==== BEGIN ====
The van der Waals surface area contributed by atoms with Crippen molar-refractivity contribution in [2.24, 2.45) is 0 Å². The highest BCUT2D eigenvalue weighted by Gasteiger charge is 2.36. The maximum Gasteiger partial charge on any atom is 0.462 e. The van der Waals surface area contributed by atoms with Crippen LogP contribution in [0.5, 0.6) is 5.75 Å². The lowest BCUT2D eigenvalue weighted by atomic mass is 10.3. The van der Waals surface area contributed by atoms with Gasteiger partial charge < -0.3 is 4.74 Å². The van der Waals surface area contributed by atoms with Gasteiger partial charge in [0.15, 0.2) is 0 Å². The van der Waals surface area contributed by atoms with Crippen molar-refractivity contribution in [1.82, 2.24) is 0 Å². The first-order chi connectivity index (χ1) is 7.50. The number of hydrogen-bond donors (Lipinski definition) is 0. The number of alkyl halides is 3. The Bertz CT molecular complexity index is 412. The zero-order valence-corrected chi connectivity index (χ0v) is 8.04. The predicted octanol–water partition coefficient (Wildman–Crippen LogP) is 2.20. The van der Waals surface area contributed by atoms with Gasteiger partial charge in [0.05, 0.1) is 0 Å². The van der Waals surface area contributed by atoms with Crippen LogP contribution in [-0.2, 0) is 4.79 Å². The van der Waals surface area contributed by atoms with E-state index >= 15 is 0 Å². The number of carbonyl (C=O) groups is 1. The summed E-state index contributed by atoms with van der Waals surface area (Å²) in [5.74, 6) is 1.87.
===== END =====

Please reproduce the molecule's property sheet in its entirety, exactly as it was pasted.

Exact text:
The van der Waals surface area contributed by atoms with Crippen molar-refractivity contribution in [2.24, 2.45) is 0 Å². The highest BCUT2D eigenvalue weighted by Gasteiger charge is 2.36. The maximum Gasteiger partial charge on any atom is 0.462 e. The van der Waals surface area contributed by atoms with Crippen LogP contribution in [0.5, 0.6) is 5.75 Å². The lowest BCUT2D eigenvalue weighted by atomic mass is 10.3. The van der Waals surface area contributed by atoms with Gasteiger partial charge < -0.3 is 4.74 Å². The van der Waals surface area contributed by atoms with Gasteiger partial charge in [0.15, 0.2) is 0 Å². The van der Waals surface area contributed by atoms with Crippen molar-refractivity contribution in [1.82, 2.24) is 0 Å². The first-order chi connectivity index (χ1) is 7.50. The number of hydrogen-bond donors (Lipinski definition) is 0. The number of alkyl halides is 3. The Bertz CT molecular complexity index is 412. The zero-order valence-corrected chi connectivity index (χ0v) is 8.04. The predicted octanol–water partition coefficient (Wildman–Crippen LogP) is 2.20. The van der Waals surface area contributed by atoms with Gasteiger partial charge in [0.05, 0.1) is 0 Å². The van der Waals surface area contributed by atoms with Crippen LogP contribution in [-0.2, 0) is 4.79 Å². The van der Waals surface area contributed by atoms with E-state index >= 15 is 0 Å². The number of carbonyl (C=O) groups is 1. The summed E-state index contributed by atoms with van der Waals surface area (Å²) in [5.74, 6) is 1.87.